Of the many foolish statements made in the past weeks by organisers of the Commonwealth Games, none was sillier than secretary general Lalit Bhanot's claim that, if some delegates were finding conditions in the Games Village intolerable, it was because "their standards of hygiene differ from us (sic)". Attributing the complaints to "cultural differences", Bhanot explained, "Everyone has different standards about cleanliness. The Westerners have different standards, we have different standards."
Bhanot's words, entirely deserving of the ridicule heaped on them, were a novel twist to the philosophy of multiculturalism (MC). MC holds that different societies have varying value systems, each of which deserves respect.
MC ideology was big in the 1990s. In North America, the metaphor of the melting pot was replaced by that of the salad bowl and the mosaic. In Southeast Asia, Lee Kwan Yew and Mahathir Mohamad argued for political systems based on Asian values, specifically a preference for social harmony over western individualistic liberalism. The Organisation of the Islamic Conference adopted the Cairo Declaration of Human Rights in Islam, a counter to the Universal Declaration of Human Rights. While the Universal Declaration guaranteed free expression, the Islamic version stated, "Information is a vital necessity to society. It may not be exploited or misused in such a way as may violate sanctities and the dignity of Prophets, undermine moral and ethical values or disintegrate, corrupt or harm society or weaken its faith."
Perhaps the first MC argument relating to hygiene in India was Madhu Kishwar's attack on the adoption of western style toilets in Indian homes. Writing in the magazine Manushi, Kishwar called WCs 'symbols of mental slavery'. She suggested manure-producing septic tanks were preferable to elaborate sewer systems: "The flush toilet (water closet) as a system of fecal and other waste disposal which is linked to large drains which are then emptied out into rivers... is perhaps one of the most ecologically destructive of all the "advances" made by the west; it leads to the willful pollution and poisoning of the earth's water resources."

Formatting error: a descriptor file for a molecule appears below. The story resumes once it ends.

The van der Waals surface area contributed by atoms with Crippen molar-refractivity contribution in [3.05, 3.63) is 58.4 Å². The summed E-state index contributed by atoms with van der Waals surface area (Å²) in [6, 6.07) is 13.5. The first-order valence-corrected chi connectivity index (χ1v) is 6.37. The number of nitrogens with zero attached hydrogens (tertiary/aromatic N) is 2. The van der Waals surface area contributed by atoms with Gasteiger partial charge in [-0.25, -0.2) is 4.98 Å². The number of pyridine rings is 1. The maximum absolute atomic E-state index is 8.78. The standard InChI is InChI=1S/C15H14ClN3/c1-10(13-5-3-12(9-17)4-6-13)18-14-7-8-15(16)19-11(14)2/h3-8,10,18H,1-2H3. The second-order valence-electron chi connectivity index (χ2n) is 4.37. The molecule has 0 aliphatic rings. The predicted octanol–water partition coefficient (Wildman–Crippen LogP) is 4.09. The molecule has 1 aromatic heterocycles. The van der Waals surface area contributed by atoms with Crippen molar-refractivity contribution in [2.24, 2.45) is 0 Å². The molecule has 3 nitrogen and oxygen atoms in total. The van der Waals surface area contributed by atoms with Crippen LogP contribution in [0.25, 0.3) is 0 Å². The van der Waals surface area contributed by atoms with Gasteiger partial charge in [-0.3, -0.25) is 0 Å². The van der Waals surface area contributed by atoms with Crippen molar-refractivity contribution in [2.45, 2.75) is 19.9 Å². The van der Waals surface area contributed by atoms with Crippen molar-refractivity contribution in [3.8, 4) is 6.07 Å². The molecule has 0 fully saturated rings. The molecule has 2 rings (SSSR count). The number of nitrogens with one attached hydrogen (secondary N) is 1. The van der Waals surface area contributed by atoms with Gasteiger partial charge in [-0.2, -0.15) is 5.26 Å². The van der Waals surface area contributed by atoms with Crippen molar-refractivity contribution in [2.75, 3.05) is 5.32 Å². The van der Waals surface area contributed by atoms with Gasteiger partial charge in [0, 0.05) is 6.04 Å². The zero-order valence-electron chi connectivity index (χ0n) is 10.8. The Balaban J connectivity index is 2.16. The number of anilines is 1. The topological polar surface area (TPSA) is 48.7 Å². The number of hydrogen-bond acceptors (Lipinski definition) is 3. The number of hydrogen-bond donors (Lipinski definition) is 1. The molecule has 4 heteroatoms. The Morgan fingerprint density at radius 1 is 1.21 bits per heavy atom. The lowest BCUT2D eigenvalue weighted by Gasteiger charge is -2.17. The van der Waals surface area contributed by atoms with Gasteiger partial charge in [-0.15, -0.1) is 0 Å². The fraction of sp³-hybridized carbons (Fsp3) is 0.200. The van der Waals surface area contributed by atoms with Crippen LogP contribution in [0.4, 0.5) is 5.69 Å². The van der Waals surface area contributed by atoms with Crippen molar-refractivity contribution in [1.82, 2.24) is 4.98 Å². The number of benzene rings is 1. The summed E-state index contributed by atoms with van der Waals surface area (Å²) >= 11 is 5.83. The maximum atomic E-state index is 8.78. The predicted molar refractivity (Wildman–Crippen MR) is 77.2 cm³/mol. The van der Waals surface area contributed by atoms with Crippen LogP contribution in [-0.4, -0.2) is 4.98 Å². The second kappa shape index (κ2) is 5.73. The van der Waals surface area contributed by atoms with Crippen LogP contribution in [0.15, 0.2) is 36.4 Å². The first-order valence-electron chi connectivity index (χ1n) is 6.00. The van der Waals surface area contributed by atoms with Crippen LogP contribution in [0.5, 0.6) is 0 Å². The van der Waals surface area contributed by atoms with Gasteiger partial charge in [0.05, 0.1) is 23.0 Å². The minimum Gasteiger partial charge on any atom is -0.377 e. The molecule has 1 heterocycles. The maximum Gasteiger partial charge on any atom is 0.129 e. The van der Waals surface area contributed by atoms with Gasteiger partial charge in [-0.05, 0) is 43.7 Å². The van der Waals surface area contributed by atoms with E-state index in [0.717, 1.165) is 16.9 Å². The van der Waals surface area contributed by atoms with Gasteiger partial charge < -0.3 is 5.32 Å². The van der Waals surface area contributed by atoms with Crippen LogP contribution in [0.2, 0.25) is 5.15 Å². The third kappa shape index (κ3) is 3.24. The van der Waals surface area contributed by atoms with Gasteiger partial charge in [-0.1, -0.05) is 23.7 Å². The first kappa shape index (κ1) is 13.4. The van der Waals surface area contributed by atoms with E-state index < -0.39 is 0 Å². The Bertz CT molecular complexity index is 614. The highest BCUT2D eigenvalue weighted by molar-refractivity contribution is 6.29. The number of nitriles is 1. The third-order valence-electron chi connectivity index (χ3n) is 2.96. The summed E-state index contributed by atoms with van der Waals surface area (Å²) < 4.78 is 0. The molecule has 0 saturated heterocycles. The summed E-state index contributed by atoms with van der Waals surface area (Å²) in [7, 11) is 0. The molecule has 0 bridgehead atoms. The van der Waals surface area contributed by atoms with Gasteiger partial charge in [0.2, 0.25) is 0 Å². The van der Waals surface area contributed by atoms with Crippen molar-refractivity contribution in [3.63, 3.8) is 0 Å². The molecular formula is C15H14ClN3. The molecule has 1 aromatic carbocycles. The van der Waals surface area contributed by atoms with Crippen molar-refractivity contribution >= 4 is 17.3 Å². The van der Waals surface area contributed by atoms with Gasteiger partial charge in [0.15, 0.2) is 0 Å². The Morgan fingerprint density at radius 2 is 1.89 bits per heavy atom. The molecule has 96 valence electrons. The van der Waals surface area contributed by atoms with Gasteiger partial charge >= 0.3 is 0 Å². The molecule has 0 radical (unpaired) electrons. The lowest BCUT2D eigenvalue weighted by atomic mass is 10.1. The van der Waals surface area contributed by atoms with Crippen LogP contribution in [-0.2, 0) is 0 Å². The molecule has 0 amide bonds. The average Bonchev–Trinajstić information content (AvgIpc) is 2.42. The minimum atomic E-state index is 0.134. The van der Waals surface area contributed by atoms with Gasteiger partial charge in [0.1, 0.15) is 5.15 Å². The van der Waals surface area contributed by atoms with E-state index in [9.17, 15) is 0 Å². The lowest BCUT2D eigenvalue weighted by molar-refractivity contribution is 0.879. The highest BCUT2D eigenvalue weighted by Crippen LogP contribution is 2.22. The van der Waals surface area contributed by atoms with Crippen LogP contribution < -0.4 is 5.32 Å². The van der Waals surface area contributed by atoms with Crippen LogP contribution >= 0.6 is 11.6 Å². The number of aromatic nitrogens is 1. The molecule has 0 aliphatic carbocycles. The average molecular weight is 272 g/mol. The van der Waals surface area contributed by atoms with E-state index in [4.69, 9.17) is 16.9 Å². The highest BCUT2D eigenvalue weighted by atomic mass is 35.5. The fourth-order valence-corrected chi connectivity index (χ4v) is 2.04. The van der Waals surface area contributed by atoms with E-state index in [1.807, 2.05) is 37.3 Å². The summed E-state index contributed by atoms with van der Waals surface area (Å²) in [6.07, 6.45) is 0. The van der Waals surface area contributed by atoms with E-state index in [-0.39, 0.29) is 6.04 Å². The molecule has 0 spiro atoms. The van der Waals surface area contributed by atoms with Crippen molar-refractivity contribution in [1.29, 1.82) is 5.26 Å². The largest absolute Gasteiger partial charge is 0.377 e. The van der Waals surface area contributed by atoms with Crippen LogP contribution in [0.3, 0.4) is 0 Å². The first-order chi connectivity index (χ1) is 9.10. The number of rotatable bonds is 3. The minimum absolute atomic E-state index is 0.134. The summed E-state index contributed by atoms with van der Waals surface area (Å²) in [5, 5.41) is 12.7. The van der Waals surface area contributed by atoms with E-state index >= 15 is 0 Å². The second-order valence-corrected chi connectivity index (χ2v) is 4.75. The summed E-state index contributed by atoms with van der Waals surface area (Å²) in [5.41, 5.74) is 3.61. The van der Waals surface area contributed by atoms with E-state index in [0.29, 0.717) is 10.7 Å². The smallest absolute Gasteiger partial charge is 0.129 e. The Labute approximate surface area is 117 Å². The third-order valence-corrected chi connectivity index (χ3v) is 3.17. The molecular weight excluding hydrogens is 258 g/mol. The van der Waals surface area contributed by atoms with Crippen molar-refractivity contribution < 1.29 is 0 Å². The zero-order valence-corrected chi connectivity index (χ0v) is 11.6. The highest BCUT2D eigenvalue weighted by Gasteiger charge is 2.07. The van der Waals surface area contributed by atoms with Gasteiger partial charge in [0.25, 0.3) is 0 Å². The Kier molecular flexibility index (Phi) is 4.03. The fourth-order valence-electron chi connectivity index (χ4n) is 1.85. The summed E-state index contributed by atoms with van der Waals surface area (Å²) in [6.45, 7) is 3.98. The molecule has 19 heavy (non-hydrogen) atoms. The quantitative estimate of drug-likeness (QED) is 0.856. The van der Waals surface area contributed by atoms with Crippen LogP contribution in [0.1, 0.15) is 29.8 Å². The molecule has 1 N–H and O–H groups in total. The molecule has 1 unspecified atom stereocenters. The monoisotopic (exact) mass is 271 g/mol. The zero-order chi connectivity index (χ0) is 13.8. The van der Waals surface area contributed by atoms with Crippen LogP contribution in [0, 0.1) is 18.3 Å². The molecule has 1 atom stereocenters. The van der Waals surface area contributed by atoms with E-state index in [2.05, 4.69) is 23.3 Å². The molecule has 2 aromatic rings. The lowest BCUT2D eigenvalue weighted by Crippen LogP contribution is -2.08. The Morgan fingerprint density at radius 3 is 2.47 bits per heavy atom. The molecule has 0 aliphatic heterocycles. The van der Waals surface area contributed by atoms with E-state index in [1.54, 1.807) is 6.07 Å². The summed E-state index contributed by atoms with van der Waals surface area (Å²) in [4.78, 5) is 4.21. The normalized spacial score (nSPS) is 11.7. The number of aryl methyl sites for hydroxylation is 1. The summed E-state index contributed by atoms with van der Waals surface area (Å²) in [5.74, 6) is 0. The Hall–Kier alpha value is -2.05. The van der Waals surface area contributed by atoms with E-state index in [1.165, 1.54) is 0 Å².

While the polemic made a number of valid points, it glossed over the fact that India's traditional systems of waste disposal do a pretty terrible job. Open defecation, practiced for centuries by a majority of India's villagers, commonly leads to diarrhoea, a major cause of deaths among children. Kishwar also failed to recognise that there's nothing particularly western about sewers. Not long ago, cities in the industrialised world faced regular outbreaks of cholera and typhoid. Better plumbing, waste disposal, and water purification led to the gradual elimination of diseases caused by impure water and fecal contamination.
Sewage disposal technology ought to be treated on par with advances in motoring or computing, rather than as something bounded by culture. If, today, poor sanitation and hygiene accounts for 9% of all deaths in India, it is not because we have sought to ape western modes instead of concentrating on local solutions, but simply because we have failed to supply clean water to citizens, failed to construct and maintain enough toilets, drains and sewage treatment facilities.
Kishwar's essay made only passing mention of the subcontinent's indigenous tradition of advanced drainage, exemplified by cities of the Indus Valley. Yet, that is what our earliest civilisation is best known for. Mohenjo-daro, Harappa and Dholavira have yielded no breathtaking monuments or colossal sculptures on par with what the ancient Egyptians produced; no epic poetry or extended chronicles of the sort created in Mesopotamia; no great treasure or funerary decorations; nothing that would place the Indus Valley civilisation on par with other major cultures of the time. Nothing, that is, except its carefully designed streets and homes; and its elaborate water supply and waste disposal systems.